BOSTON — A lot of tourist attractions in this historic city don't really exist. But it is still fun to visit them.
Take Bunker Hill Monument, for example. The 221-foot granite tower that dominates the Charlestown section of the city isn't exactly what it is supposed to be.
In the first place, Bunker Hill Monument isn't on Bunker Hill. It is on Breed's Hill. The real Bunker Hill was ground down years ago by the wheels of progress.
Second, despite what the historians claim, there never really was a Battle of Bunker Hill. The Revolutionary War battle was supposed to take place on Bunker Hill, but the place was too large for soldiers of the Continental Army to fortify against the British.
They moved all their ammunition and barricades to nearby Breed's Hill, which was smaller, and fought the enemy in grand and glorious style there. They lost, by the way.
Wrong Hill, Wrong Name
Thus it is that the world-famous historic shrine is on the wrong hill. And the magnificent granite shaft has the wrong name, too. Bunker Hill Monument should be called Breed's Hill Monument.
Nobody cares! Tourists have been visiting the landmark for years, and not one of them has complained that the monument is in the wrong place and doesn't have the right name.
Visitors to Boston will also have trouble finding the wharf where the most famous tea party in American history took place. In fact, they will never find the right spot. Historic old Griffin's Wharf, where the Boston Tea Party was held, is buried under a super highway. Nobody knows exactly where.
For that matter, it is also impossible to find Noddle Island in East Boston where the second battle of the Revolutionary War took place. On May 27, 1775, some American soldiers rowed out to Noddle Island and sank the British schooner Diana, after a battle with British marines. This was America's first naval victory, and it was won by foot soldiers.
Over the years, Noddle Island has been lost as the harbor around it was filled in to provide additional land for the city. City fathers believe the former island is someplace near a busy shopping area known as Maverick Square in East Boston. But no one has been able to pinpoint its exact location.
Another famous Boston tourist attraction that doesn't really exist is John Harvard's grave in the Phipps Street Burial Grounds in Charlestown.
A Grave Mistake
For generations, eager young scholars and old grads have been visiting what they thought to be the final resting place of the principal endower of America's oldest university. Hardly a day goes by that a fresh floral tribute isn't placed at the base of the 15-foot-high monument in memory of John Harvard. The memorial towers above all the other gravestones in Boston's second oldest cemetery.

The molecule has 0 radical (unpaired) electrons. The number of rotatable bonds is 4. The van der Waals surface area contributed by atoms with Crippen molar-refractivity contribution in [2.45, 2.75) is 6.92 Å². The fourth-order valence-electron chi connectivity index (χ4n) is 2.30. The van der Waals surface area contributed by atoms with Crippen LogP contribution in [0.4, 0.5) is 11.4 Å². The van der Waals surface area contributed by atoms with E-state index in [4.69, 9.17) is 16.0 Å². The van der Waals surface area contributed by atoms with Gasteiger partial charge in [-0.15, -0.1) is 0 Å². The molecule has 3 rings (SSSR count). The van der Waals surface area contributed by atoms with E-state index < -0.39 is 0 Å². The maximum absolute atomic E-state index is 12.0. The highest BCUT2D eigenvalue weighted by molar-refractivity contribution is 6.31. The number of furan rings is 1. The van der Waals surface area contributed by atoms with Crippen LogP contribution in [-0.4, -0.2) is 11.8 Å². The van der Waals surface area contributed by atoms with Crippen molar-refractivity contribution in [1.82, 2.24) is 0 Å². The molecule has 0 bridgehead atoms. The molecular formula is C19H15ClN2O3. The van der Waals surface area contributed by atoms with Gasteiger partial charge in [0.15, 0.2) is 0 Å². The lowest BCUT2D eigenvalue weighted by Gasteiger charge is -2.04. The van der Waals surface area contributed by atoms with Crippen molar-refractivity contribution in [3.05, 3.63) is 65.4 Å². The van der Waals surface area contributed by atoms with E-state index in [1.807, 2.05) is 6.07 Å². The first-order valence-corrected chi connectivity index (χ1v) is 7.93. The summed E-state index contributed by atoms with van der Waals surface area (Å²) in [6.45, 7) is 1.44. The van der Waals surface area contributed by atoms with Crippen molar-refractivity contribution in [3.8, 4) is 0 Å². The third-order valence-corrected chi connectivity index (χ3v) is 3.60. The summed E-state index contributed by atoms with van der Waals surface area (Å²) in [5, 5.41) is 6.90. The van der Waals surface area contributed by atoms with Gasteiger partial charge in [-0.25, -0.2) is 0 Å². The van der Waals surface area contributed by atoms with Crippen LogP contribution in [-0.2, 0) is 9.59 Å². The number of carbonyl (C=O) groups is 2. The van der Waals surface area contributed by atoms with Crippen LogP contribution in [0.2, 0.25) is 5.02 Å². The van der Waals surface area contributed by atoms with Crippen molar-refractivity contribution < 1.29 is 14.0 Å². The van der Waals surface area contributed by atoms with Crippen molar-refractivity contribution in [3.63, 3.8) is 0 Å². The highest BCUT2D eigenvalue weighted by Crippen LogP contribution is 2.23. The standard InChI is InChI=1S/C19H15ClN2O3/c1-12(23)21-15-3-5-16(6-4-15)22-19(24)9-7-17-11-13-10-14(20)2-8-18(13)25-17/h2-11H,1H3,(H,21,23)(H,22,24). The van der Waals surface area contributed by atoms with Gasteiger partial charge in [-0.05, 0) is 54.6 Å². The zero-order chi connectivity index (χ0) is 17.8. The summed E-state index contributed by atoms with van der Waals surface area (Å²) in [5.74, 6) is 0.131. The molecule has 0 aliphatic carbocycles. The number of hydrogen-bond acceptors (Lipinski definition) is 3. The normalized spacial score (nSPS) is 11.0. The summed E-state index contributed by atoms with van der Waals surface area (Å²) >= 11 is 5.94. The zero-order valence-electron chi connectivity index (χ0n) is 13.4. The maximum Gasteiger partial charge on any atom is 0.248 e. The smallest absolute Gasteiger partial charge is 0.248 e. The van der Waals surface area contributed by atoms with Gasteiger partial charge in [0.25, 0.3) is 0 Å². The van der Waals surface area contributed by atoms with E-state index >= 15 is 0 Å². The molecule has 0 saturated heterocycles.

But the truth of the matter, plain and simple, is that Harvard isn't interred beneath that giant gravestone. He is buried someplace else, and nobody is quite sure where.
Declared Boston historian Richard Creaser: "When I tell people John Harvard is not buried in the Phipps Street Cemetery, they always want to know what his gravestone is doing there, if he's somewhere else.
"John Harvard died in 1638. He was buried close to his home in the Town Hill section of Charlestown. As the years went by, all trace of his grave vanished. New homes were erected on Town Hill, and he is probably buried beneath one of them.
"In 1828 Harvard University students contributed funds for a monument to be erected above the grave of John Harvard. But when they went to Town Hill to pinpoint the grave, they discovered that the grave's location had been lost forever.
Close to Possible Site
"The Harvard students did not give up," concluded historian Creaser. "They decided John Harvard was going to have his giant gravestone, even if it wasn't over his grave. They decided to put the tall marble marker in the cemetery nearest to where John Harvard was believed to be buried.
"The Phipps Street Burial Grounds happened to be the closest. Since then, tourists have been flocking to the old cemetery to visit John Harvard's 'grave.' "
Then there is Plymouth Rock. The most famous hunk of stone in North America may not be the rock it is supposed to be. It may not be the first piece of the New World the Pilgrims stepped upon when they came ashore in 1620.
History records that Plymouth Rock became The Rock back in 1741, when an individual identified only as "Elder Faunce" was taken to the waterfront to point it out to town officials.
Elder Faunce, who was described as being "95 and half blind," had been told many years before by his father about the rock "under the bank of Cole Hills" that the Mayflower Pilgrims stepped upon when they came ashore. Elder Faunce pointed his trembling finger, and a tourist attraction that annually lures a million travelers to Plymouth, just outside of Boston, was born.
The Wrong Rock?